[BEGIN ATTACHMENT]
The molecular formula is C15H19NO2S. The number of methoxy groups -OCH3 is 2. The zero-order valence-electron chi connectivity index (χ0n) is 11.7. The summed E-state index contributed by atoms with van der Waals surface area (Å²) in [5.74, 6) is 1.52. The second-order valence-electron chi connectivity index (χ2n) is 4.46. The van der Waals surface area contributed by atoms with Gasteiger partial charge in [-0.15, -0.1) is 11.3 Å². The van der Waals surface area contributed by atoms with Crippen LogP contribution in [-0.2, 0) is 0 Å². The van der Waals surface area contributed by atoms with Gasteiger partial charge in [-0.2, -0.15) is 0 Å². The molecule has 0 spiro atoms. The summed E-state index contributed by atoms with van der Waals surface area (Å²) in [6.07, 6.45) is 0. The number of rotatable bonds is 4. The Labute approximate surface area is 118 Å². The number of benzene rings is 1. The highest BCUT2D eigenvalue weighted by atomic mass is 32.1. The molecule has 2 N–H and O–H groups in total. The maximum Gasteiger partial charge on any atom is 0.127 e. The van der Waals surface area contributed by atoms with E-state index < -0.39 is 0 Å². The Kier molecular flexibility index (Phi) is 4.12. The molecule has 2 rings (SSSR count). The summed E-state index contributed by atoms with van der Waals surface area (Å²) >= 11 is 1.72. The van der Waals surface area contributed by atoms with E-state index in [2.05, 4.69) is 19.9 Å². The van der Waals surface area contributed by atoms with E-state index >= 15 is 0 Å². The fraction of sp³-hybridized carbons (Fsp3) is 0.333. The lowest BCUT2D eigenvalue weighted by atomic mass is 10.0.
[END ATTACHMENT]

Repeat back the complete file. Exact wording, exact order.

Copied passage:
The molecular formula is C15H19NO2S. The number of methoxy groups -OCH3 is 2. The zero-order valence-electron chi connectivity index (χ0n) is 11.7. The summed E-state index contributed by atoms with van der Waals surface area (Å²) in [5.74, 6) is 1.52. The second-order valence-electron chi connectivity index (χ2n) is 4.46. The van der Waals surface area contributed by atoms with Gasteiger partial charge in [-0.15, -0.1) is 11.3 Å². The van der Waals surface area contributed by atoms with Crippen LogP contribution in [-0.2, 0) is 0 Å². The van der Waals surface area contributed by atoms with Gasteiger partial charge in [-0.2, -0.15) is 0 Å². The molecule has 0 spiro atoms. The summed E-state index contributed by atoms with van der Waals surface area (Å²) in [6.07, 6.45) is 0. The number of rotatable bonds is 4. The Labute approximate surface area is 118 Å². The number of benzene rings is 1. The highest BCUT2D eigenvalue weighted by atomic mass is 32.1. The molecule has 2 N–H and O–H groups in total. The maximum Gasteiger partial charge on any atom is 0.127 e. The van der Waals surface area contributed by atoms with E-state index < -0.39 is 0 Å². The Kier molecular flexibility index (Phi) is 4.12. The molecule has 2 rings (SSSR count). The summed E-state index contributed by atoms with van der Waals surface area (Å²) >= 11 is 1.72. The van der Waals surface area contributed by atoms with E-state index in [2.05, 4.69) is 19.9 Å². The van der Waals surface area contributed by atoms with E-state index >= 15 is 0 Å². The fraction of sp³-hybridized carbons (Fsp3) is 0.333. The lowest BCUT2D eigenvalue weighted by atomic mass is 10.0.